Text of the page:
GAZA CITY, Gaza Strip — The french fries arrive soggy, and the chicken has long since lost its crunch. A 12-piece bucket goes for about $27 here — more than twice the $11.50 it costs just across the border in Egypt.
And for fast-food delivery, it is anything but fast: It took more than four hours for KFC meals to arrive here on a recent afternoon from the franchise where they were cooked in El Arish, Egypt, a journey that involved two taxis, an international border, a smuggling tunnel and a young entrepreneur coordinating it all from a small shop here called Yamama — Arabic for pigeon.
"It's our right to enjoy that taste the other people all over the world enjoy," said the entrepreneur, Khalil Efrangi, 31, who started Yamama a few years ago with a fleet of motorbikes ferrying food from Gaza restaurants, the first such delivery service here.
There are no name-brand fast-food franchises on this 140-square-mile coastal strip of 1.7 million Palestinians, where the entry and exit of goods and people remain restricted and the unemployment rate is about 32 percent. Passage into Egypt through the Rafah crossing is limited to about 800 people a day, with men 16 to 40 years old requiring special clearance. Traveling through the Erez crossing into Israel requires a permit and is generally allowed only for medical patients, businessmen and employees of international organizations.
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Palestinians generally refer to Gaza as being under siege or blockade by Israel, and isolation from the world is among the most common complaints of people here. That can create an intense longing for what those outside Gaza see as mundane, or ordinary.
"The irregular circumstances in Gaza generate an irregular way of thinking," explained Fadel Abu Heen, a professor of psychology at Al Aqsa University in Gaza City. "They think of anything that is just behind the border, exactly as the prisoner is thinking of anything beyond the bars."
Formerly called Kentucky Fried Chicken, a KFC franchise opened in El Arish, just over Gaza's southern border, in 2011, and in the West Bank city of Ramallah last year. That, along with ubiquitous television advertisements for KFC, owned by Louisville-based Yum Brands, and other fast-food favorites, has given Gazans a hankering for Colonel Sanders' secret recipe.
So after Efrangi brought some KFC back from El Arish for friends last month, he was flooded with requests. A new business was born.
"I accepted this challenge to prove that Gazans can be resilient despite the restrictions," Efrangi said.
In the past few weeks, Efrangi has coordinated four deliveries totaling about 100 meals, making about $6 per meal in profit. He promotes the service on Yamama's Facebook page, and whenever there is a critical mass of orders — usually 30 — he starts a complicated process of telephone calls, wire transfers and coordination with the Hamas government to get the chicken from there to here.
The other day, after Efrangi called in 15 orders and wired the payment to the restaurant in El Arish, an Egyptian taxi driver picked up the food. On the other side of the border, Ramzi al-Nabih, a Palestinian cabdriver, arrived at the Hamas checkpoint in Rafah, where the guards recognized him as "the Kentucky guy."
From the checkpoint, Nabih, 26, called his Egyptian counterpart and told him which of the scores of tunnels the Hamas official had cleared for the food delivery. He first waited near the shaft of the tunnel, but after a while he was lowered on a lift about 30 feet underground and walked halfway down the 650-foot path to meet two Egyptian boys who were pushing the boxes and buckets of food, wrapped in plastic, on a cart.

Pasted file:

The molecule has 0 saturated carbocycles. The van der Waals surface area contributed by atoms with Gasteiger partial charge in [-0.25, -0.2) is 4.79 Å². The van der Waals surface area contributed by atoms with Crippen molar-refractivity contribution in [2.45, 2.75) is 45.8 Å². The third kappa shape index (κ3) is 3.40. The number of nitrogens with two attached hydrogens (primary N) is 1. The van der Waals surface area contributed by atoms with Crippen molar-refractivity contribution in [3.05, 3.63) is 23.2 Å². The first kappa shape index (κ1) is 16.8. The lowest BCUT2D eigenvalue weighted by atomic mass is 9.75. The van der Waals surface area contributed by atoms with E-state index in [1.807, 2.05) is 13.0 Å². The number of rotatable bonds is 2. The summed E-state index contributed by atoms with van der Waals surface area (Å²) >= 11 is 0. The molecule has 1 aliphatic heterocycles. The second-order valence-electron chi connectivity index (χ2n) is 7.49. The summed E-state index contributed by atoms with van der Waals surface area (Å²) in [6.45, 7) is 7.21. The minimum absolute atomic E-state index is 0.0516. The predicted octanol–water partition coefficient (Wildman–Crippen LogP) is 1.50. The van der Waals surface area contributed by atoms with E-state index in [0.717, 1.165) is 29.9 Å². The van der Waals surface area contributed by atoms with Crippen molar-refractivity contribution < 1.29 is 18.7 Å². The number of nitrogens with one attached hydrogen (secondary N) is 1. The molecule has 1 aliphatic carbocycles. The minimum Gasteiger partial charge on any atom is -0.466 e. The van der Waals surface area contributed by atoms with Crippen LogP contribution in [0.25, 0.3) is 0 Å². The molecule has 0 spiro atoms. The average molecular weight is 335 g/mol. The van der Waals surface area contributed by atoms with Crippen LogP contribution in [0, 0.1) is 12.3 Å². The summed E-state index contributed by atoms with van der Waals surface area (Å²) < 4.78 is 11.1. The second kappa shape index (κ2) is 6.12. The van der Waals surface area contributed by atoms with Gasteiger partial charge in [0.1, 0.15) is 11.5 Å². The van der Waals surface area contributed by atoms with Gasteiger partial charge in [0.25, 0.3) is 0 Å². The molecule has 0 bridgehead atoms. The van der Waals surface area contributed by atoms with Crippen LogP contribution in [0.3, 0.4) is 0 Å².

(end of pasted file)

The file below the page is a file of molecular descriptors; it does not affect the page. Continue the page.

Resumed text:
Nabih gave the boys about $16.50 and argued with them for a few minutes over a tip. A half-hour later, the food was loaded into the trunk and onto the back seat of his Hyundai taxi, bound for Gaza City.
Back at Yamama, Efrangi sorted the meals for his motorcyclists to deliver to customers' doorsteps. He said he limited the menu to chicken pieces, fries, coleslaw and apple pie because other items could be too complicated.
"Some clients would need a sandwich without mayonnaise, or a more spicy one, or a sandwich with or without sauce," he said. "That's why we do not bring everything, to avoid delivering the wrong order."
Ibrahim el-Ajla, 29, who works for Gaza's water utility and was among those enjoying KFC here the other day, acknowledged that the food was better hot and fresh in the restaurant, but he said he would be likely to order again. "I tried it in America and in Egypt, and I miss the taste," he said. "Despite the blockade, KFC made it to my home."
Efrangi might not have the fast-food market to himself much longer. A Gaza businessman who asked to be identified only by his nickname, Abu Ali, to avoid tipping off his competitors, said he had applied for a franchise from KFC's Middle East dealer, Americana Group, two months ago. Adeeb al-Bakri, who owns four KFC and Pizza Hut franchises in the West Bank, said he had been authorized to open a restaurant in Gaza and was working out the details.
"We need to get approval to bring chicken from Gaza farms with the KFC standards. We need to make sure that frying machines would be allowed in. We need the KFC experts to be able to head for Gaza for regular monthly checkups," Bakri said. "I do not have a magic stick to open in Gaza quickly."
Bakri was unaware of Efrangi's delivery service, and when told the details, he frowned at the four-hour odyssey from oven to table.
"We dump it after half an hour," he said.